News Article

January 29, 2010



For too long, African American contributions to U.S. history were minimized or ignored. Dr. Carter G. Woodson – the second African American to earn a doctorate degree — recognized this failure, and in 1926 he established Black History Month as a way to recognize and honor the many accomplishments and vibrant history of African Americans throughout our country's history. From Rosa Parks to The Rev. Dr. Martin Luther King, Jr., and Marylanders Harriet Tubman and Frederick Douglass, these accomplished men and women have become strong role models for our nation.

Dr. Woodson chose February because of the many important events that occurred in February affecting the African-American community. On February 23, 1868, the renowned civil rights leader W.E.B DuBois was born; on February 3, 1870, the 15th Amendment was passed granting African Americans the right to vote; and on February 12, 1909, the NAACP was created.

One of America's greatest strengths is its rich diversity. During the month of February, we all should
   reflect upon the achievements and sacrifices of the African-American community and how they have enriched all of our lives. It also is a time to rededicate ourselves to the ideals enshrined in the U.S. Constitution — equality, freedom and justice – and making sure they are protected for future generations.

Maryland is fortunate to so many African Americans who made important contributions to our state and our nation. During Black History Month, I would like to highlight the achievements of several African Americans born in Maryland.

Frederick Douglass
was born a slave in 1818 in Easton, Maryland.
  In 1838, he escaped slavery, finally settling in Massachusetts where he became a lecturer for the Massachusetts Anti-Slavery Society and a colleague of William Lloyd Garrison. He published his own newspaper, The North Star, participated in the first women's rights convention at Seneca Falls, in 1848, and wrote three autobiographies. He was internationally recognized as an uncompromising abolitionist, indefatigable worker for justice and equal opportunity, and an unyielding defender of women's rights. He became a trusted advisor to Abraham Lincoln.

Benjamin Banneker

 was born in 1731 on a farm in Baltimore County where he grew up.
  At age 21, he saw a watch and he was fascinated by it.
  Banneker became a watch maker, making the first striking clock to be made completely in America. His clock was so precise that it struck every hour, on the hour, for 40 years. His work on the clock led him to repair watches, clocks and sundials.
 He taught himself astronomy and advanced mathematics, and he also worked closely with Pierre L'Enfant who was the architect in charge of planning Washington D.C.
 He has been referred to as "the first Negro Man of Science."

Thurgood Marshall
— was born in Baltimore City in 1908 and became the first African-American justice of the U.S. Supreme Court. He also was part of the legal team in the historic Supreme Court trial Brown v. Board of Education (1954). As a result of this trial, the "separate but equal" doctrine in public education was overthrown. After a successful career as a lawyer and judge fighting for civil rights and women's rights, Marshall was appointed to the high court in 1967 by President Lyndon Baines Johnson. On the high court, Marshall continued his fight for human rights until he retired on June 27, 1991.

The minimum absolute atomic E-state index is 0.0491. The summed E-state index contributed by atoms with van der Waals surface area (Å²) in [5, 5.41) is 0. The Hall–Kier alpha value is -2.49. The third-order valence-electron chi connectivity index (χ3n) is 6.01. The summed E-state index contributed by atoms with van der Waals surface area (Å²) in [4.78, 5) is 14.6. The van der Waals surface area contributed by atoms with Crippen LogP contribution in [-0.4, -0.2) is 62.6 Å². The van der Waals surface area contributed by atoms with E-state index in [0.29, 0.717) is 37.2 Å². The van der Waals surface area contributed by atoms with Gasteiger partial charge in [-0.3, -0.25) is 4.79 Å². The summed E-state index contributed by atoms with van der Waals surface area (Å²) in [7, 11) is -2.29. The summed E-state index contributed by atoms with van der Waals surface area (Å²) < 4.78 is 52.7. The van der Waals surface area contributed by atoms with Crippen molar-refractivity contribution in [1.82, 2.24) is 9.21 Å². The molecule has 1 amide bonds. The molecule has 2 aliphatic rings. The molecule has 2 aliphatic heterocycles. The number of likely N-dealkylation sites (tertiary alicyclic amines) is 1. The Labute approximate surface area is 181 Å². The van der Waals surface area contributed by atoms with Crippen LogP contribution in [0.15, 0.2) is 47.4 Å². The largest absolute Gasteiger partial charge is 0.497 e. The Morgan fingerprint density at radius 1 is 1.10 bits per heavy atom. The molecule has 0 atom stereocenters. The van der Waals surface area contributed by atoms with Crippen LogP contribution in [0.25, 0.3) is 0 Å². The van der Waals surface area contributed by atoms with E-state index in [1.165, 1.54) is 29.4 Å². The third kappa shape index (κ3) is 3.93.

Harriet Ross Tubman
— was born a slave around 1820 in Dorchester County, Maryland.
  She was the most famous “conductor of the Underground Railroad, and during a 10-year span she made 19 trips, escorting over 300 slaves to freedom.
 She once proudly told Frederick Douglass that in all of her journeys she "never lost a single passenger."


I have introduced legislation to honor the life of Harriet Tubman by creating two national historical parks in her name – one in Maryland and one in New York.
  In addition to her work on the Underground Railroad, Ms. Tubman spent her later years in Auburn New York where she was active in the suffrage movement and in providing for the welfare of elderly African Americans


Isaac Myers

— was born in Baltimore in 1835.
  In 1865
Myers joined a group of black and white investors who raised $10,000 and chartered a new venture, the

Chesapeake Marine Railway and Dry Dock Company


Fells Point

. Soon the company employed hundreds of caulkers from across the city. The company remained in operation from 1866 to 1884 and served as a base for broad labor organization work by Myers.
  In 1869, Myers helped found the

Colored National Labor Union

, the first large scale, national entity of black workers.


Matthew Henson
— was born in Charles County, Maryland in 1866.
  He was a long-time assistant to Commander Robert Peary, and in 1909, Henson – along with Commander Robert Peary and several Inuit – reached the North Pole.
  Henson reached the North Pole ahead of Commander Peary.
  In 1944, Congress awarded him a duplicate of the silver medal given to Commander Peary.
  President Truman and Eisenhower both honored him before he died in 1955.


Billie Holiday
— One of the world's most acclaimed blues singers, Billie Holiday was born in 1915 in Philadelphia but was raised in Baltimore, Maryland, which she considered her home. She landed a contract with a major record company, and some of her recordings are considered to be classics in the blues field of music.


Henry Blair
— was born in Montgomery County Maryland around 1807.
  He is one of the earliest black inventors to receive a patent. He received two patents, one in 1834 for his seed planter and another in 1836 for a cotton planter.
  At the time he received his patents, Blair could not write. He signed his patents with an "x."